The winners and losers this weekend were the same ones throughout the season. Discounters and electronics stores drew in the most crowds, while mall-based apparel stores were a mixed bag, Cohen said. Luxury stores did well, though he believes their sales gains aren't as robust as a year ago.

Wal-Mart Stores Inc., the world's largest retailer, said Saturday that December sales growth is still on track to be up anywhere from 2 percent to 4 percent. But it noted that food sales continue to outpace general merchandise sales. That may not bode well for profits, as food carries thin profit margins.

...Nevertheless, analysts have been worried about disappointing business at the mall, a sign that shoppers are frugal amid high energy costs, though they have fallen in recent weeks.

According to the most recent data from ShopperTrak RCT Corp., which tracks sales at more than 40,000 stores, predominantly in malls, average weekly sales for December fell 9 percent through Dec. 10.

"I did more shopping this year in drugstores and small stores like that rather than department stores," said Sharon McKinley of Baltimore, who was at Mondawmin Mall in Baltimore.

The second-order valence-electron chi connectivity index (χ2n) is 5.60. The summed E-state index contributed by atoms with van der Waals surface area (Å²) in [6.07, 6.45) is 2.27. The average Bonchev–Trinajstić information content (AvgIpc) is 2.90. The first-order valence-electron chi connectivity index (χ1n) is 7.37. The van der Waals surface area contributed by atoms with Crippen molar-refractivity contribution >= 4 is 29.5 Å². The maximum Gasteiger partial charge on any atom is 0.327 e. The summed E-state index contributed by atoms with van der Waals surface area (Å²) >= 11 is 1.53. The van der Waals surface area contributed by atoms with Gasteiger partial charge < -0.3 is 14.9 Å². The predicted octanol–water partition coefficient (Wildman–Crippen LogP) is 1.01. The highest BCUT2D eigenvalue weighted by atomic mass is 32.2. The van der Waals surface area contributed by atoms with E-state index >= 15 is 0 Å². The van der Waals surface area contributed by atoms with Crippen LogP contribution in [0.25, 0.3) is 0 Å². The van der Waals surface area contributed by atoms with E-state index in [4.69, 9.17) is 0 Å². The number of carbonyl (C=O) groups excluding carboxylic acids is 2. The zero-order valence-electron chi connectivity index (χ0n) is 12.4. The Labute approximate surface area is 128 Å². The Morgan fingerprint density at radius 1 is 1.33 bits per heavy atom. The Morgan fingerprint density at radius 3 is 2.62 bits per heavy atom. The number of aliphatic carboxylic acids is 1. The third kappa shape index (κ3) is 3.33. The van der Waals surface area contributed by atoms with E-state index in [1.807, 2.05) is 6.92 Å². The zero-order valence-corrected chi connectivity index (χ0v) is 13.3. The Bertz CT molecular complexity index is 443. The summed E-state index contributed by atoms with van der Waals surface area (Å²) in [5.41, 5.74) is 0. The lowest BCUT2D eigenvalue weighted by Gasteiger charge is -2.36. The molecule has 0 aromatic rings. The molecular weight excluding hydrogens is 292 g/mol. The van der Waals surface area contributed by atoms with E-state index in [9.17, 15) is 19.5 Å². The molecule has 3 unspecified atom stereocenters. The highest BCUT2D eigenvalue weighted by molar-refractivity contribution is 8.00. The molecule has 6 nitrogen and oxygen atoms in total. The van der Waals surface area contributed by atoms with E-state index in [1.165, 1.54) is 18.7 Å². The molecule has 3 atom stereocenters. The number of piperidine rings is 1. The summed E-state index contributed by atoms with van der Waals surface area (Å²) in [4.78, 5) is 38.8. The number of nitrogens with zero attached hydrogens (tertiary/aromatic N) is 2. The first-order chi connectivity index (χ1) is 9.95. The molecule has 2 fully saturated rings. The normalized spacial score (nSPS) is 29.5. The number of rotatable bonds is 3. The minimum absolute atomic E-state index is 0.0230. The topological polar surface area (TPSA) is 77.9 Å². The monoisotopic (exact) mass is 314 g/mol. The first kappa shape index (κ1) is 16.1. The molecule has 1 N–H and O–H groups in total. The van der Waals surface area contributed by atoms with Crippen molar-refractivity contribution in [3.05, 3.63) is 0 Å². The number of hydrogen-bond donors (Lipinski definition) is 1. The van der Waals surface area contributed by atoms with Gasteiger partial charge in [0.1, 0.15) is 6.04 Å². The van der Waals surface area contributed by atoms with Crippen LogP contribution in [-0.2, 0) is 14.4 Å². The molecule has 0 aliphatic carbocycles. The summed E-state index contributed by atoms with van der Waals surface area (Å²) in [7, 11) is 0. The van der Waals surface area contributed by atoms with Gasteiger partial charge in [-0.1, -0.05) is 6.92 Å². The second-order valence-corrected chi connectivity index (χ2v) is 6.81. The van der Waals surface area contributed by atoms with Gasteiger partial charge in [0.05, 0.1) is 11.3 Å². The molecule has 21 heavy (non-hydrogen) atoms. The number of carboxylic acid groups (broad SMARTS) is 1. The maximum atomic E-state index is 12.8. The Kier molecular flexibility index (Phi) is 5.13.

She noted that higher gasoline prices and heating costs played a factor.

"I found out I had to pay more for gas and electric. It made a difference," she said.

Amid a challenging economy, stores offered more generous discounts from the start of the season than a year ago, but most bargains have been planned, according to Tamara Pattison, vice president of products for, an online shopping resource that helps consumers track deals locally.

J.C. Penney Co. Inc., which opened its doors for 17 hours straight on Saturday, offered up to 60 percent off on merchandise. At Macy's Herald Square, sweaters were marked half off.

"Because most things are 50 percent or 75 percent off, you can really get a deal. I think this is the best time yet," Denise Jones of Baltimore said Saturday.
The U.S. consumer's skepticism of the claim that the U.S. economy is healthy is reflected in the U.S. citizen's skepticism that the war in Iraq is going well, even with George Bush saying the United States is winning it. These two things: the Iraq War and the U.S. economy are not as unrelated as it might seem. George Bush bet the fortunes of the entire ruling elite in the United States on the outcome of the invasion of Iraq and now, nearly three years later, the outcome doesn't look good for them. This is why the institutions like the Democratic Party and the New York Times think they have no choice but to go along with Bush's war - EVERYTHING was bet on it.